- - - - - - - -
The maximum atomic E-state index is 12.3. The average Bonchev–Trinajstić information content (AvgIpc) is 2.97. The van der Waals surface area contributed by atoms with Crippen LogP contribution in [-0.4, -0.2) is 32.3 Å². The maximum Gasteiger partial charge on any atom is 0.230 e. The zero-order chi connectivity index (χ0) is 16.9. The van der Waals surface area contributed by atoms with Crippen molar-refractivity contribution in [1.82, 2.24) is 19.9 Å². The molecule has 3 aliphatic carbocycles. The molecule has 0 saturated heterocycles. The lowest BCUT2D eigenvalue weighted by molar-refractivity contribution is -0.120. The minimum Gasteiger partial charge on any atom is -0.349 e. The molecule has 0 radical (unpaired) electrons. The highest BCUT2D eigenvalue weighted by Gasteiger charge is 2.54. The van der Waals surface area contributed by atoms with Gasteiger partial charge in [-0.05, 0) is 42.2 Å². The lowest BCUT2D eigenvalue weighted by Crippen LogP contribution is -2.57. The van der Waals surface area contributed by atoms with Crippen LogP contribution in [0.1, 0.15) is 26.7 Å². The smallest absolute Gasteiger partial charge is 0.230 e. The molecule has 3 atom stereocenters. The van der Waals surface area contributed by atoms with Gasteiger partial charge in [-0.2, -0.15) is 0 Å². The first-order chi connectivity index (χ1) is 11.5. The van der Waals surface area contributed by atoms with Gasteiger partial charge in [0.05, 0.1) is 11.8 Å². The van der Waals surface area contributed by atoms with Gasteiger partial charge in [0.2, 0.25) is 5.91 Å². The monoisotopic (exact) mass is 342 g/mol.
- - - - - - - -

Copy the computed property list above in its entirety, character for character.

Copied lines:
The maximum atomic E-state index is 12.3. The average Bonchev–Trinajstić information content (AvgIpc) is 2.97. The van der Waals surface area contributed by atoms with Crippen LogP contribution in [-0.4, -0.2) is 32.3 Å². The maximum Gasteiger partial charge on any atom is 0.230 e. The zero-order chi connectivity index (χ0) is 16.9. The van der Waals surface area contributed by atoms with Crippen molar-refractivity contribution in [1.82, 2.24) is 19.9 Å². The molecule has 3 aliphatic carbocycles. The molecule has 0 saturated heterocycles. The lowest BCUT2D eigenvalue weighted by molar-refractivity contribution is -0.120. The minimum Gasteiger partial charge on any atom is -0.349 e. The molecule has 0 radical (unpaired) electrons. The highest BCUT2D eigenvalue weighted by Gasteiger charge is 2.54. The van der Waals surface area contributed by atoms with Gasteiger partial charge in [-0.05, 0) is 42.2 Å². The lowest BCUT2D eigenvalue weighted by Crippen LogP contribution is -2.57. The van der Waals surface area contributed by atoms with Crippen LogP contribution in [0.1, 0.15) is 26.7 Å². The smallest absolute Gasteiger partial charge is 0.230 e. The molecule has 3 atom stereocenters. The van der Waals surface area contributed by atoms with Gasteiger partial charge in [-0.2, -0.15) is 0 Å². The first-order chi connectivity index (χ1) is 11.5. The van der Waals surface area contributed by atoms with Gasteiger partial charge in [0.05, 0.1) is 11.8 Å². The van der Waals surface area contributed by atoms with Gasteiger partial charge in [0.2, 0.25) is 5.91 Å². The monoisotopic (exact) mass is 342 g/mol.